Some of the most fascinating parts about Two Years Before the Mast are Dana’s descriptions of California. In 1935, they visited many places in California that are there today, including San Diego, Santa Barbara and San Francisco. The missions in California had been there for centuries even then, and towns had grown around those missions, but those towns were just a few shacks or adobe buildings with hard dirt floors. San Francisco was two shacks down by the water a few miles in from the bay entrance. San Diego consisted of a little “harbor” where the Navy fuel yards are today. The ships docked there and the sailors came to the shore by boats. Since the California trade with the United States at the time was mostly hides, there were four hide houses there. Those were storage facilities for tens of thousands of hides, which the ships brought to San Diego from all over the California coast for curing, drying and treating before they were loaded on ships to be taken to the east coast. Then, a few miles inland from the harbor, where we now have “Old Town,” were a few homes, some merchant buildings, and that was San Diego. The Presidio was up the hill from there. Dana’s descriptions of the California locations I now know so well, having lived here for more than 30 years, are priceless historical references.
But that’s not a modern phenomenon. Dana’s book, published in 1840, was the unequivocal reference book for California used by the San Francisco 49ers (the visitors to the area due to the Gold Rush). Even then the book was a bestseller.
There was a cliff on the coast of what is Orange County today, where Dana and crew, when they collected hides, just threw them down like Frisbees rather than carrying them down the steep cliffs. They did this for a number of visits. He called this spot one of the most romantic spots in California. Well, there is a town called Dana Point on the California coast today, and it was named after the author. I had no idea! I even know a person named Dana, and I will not disclose his last name here, who once told me that his name was Dana because he was conceived at Dana Point on the beach. I wonder if he knows the book Two Years Before the Mast?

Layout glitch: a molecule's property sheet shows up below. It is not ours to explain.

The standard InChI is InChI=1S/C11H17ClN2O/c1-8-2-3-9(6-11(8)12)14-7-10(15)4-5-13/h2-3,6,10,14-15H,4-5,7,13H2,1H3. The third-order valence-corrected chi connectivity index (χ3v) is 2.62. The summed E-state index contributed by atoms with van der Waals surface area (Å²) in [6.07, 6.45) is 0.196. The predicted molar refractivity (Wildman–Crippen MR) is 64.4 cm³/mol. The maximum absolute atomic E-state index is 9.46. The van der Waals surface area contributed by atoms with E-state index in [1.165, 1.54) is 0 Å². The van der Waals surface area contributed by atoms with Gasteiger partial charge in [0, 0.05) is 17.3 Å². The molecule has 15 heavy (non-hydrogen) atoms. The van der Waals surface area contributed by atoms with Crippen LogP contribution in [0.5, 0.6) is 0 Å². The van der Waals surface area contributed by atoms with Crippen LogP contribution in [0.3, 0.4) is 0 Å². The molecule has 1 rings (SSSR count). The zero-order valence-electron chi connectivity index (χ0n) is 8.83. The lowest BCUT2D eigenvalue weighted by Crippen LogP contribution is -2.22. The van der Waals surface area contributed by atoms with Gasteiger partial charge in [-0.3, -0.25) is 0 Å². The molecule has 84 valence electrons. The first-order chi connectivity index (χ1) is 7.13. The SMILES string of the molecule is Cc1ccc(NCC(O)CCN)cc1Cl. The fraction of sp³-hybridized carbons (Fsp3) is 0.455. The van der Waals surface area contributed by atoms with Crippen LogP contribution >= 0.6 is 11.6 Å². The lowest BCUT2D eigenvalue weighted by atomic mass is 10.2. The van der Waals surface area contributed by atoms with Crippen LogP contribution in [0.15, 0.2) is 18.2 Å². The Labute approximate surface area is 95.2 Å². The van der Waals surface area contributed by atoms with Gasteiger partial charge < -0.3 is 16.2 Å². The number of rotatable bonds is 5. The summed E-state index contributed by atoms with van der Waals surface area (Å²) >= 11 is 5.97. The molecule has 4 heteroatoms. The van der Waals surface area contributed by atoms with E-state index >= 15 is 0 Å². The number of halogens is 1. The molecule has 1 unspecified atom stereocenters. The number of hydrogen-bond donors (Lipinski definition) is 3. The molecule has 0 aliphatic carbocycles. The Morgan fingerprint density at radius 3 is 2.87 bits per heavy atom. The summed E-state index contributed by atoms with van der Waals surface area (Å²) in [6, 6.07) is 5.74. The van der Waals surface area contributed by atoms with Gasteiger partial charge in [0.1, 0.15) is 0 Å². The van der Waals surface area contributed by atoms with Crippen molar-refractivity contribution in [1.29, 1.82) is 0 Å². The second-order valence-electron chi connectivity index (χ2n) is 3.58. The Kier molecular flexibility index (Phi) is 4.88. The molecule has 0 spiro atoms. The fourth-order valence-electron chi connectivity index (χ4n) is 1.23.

Eventually, Dana became a lawyer and was quite active defending sailors and working on making their lives less brutal.
Dana’s trip from Boston to San Diego, California, picking up a load of 40,000 hides, and then returning to Boston, took over two years. That was his two years before the mast. I have traveled from San Diego to Boston and back in 6-hour one-way airline trips many times. The whole journey would sometimes have me away from home no more than 48 hours.
What a fascinating world we live in!
And what an amazing book Two Years Before the Mast is!